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I have a huge willow tree that unfortunately we will be removing. Will the roots still grow? Or by leaving just a stump will that stop the growth of all the roots?
Since the tree is large, you cannot remove it yourself. The company that does it must remove the stump and cut all the roots. Here is an article that explains the procedure: homeguides.sfgate.com/
It is best to remove the stump completely so the tree will not regrow.
a willow stump will most definitely grow back again in the fullness of time. Options include stump removal, digging around the stump, and herbicide.
More info found here homeguides.sfgate.com/
Pls do not use herbicides. Most herbicides are responsible for bee colony collapse. We need bees as pollinators and they are dying off because of herbicide use
So many have said that the tree will keep growing after it's cut down. I have a different experience. I had a beautiful willow tree that got severely damaged during an ice storm in 1996. it had to be cut down. The stump is still there just as it was the day it was cut down. Nothing has ever grown back and I put a planter of trailing flowers on it every year.
That is right not every willow will grow again after being cut because there are different types of willows and trees are just like humans. An old and big willow will not recover and will not grow again as rapidly as a young one. Willows do not live long anyway. The white willow: Salix viminalis lives only 30 years and Salix caprea only 50 years which is a quite short life for a tree.
Ok, we cut down a 70 year old willow tree. About 15 feet from where it was cut we are putting a swimming pool. There are roots in this area. My question is, am I in danger of a new tree growing under my pool where the roots were cut into for leveling the ground for my above ground pool?
Put in a root barrier and bury it 2 feet deep.
Talk to where you are buying the pool and get their expert feedback. They know what will work best in your area.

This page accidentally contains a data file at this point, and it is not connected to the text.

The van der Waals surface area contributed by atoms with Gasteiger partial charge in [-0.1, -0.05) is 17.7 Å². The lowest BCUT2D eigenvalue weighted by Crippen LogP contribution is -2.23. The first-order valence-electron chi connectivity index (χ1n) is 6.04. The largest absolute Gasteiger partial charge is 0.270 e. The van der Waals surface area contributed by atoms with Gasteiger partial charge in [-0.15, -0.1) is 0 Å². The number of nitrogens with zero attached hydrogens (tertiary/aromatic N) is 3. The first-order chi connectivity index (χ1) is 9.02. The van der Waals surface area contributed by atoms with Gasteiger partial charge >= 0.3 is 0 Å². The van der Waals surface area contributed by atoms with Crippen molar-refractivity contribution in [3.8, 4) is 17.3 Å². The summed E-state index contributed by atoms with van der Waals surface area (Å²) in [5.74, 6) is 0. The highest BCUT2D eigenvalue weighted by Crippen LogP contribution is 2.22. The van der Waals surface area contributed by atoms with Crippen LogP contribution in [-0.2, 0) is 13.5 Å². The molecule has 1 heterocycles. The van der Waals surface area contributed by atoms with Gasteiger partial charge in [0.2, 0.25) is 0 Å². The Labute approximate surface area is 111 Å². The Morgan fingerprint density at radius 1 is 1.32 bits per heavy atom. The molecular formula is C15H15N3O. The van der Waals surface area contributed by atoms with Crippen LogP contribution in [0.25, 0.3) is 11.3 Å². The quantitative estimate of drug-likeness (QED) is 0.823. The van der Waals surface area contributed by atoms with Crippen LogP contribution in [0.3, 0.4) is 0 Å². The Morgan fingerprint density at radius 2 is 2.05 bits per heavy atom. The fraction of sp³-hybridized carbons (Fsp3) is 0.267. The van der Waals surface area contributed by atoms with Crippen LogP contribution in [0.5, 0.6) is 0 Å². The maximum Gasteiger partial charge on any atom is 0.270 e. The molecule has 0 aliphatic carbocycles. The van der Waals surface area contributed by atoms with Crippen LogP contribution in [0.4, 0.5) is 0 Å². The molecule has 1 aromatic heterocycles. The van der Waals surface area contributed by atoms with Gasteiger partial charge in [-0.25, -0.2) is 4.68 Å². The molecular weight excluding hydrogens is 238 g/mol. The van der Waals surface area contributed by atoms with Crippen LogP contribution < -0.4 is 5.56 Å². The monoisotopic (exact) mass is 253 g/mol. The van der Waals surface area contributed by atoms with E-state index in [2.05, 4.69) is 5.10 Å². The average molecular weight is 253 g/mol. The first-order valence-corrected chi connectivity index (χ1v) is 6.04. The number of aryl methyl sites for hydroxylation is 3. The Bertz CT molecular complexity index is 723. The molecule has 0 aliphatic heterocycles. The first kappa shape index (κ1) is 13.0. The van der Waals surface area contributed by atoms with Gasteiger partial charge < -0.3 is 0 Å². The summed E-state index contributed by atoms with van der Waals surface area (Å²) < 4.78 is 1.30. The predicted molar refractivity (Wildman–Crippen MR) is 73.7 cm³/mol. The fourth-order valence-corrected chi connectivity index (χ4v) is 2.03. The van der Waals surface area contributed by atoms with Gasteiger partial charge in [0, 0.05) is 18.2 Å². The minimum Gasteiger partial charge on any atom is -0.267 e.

Roots can be a nightmare. We took down a locust tree 8 years ago or so and still every year have to pull locust babies from along the path of the roots...some as far as 20 feet from the site of original tree. That all said, I know locust trees are much more insidious than willows...so best to ask the pros and nip that problem in the bud!
Most likely those roots are still alive so try to remember how far out that willow tree extended as the roots will go out as far as the canopy of the willow tree extended.
Willow roots are very attracted to water, if you are putting in a swimming pool I would suggest digging up any roots from the willow tree before you put in the pool.
On the right side of our house, 10 feet apart from the house foundation, there is a willow tree, its height is just above the house's roof (two stories). It has been about 7 years old since it was planned by the previous owner.
I am told that if a willow tree is too close to the house, it will cause problems. If it is 10 feet away could it be a problem? I have decided to remove it, any ideas for what would be the best way to get rid of this tree? Thank you for any info.
Ten feet away from your house is not far enough. The willow tree roots spread fast and far. These roots can also damage your leach bed lines if you have a septic tank system.
When my husband cut our willow trees down (too old and messy) to ground level; he then axed into the trunk base and put limbs and twigs into it and burned it away throughout the summer.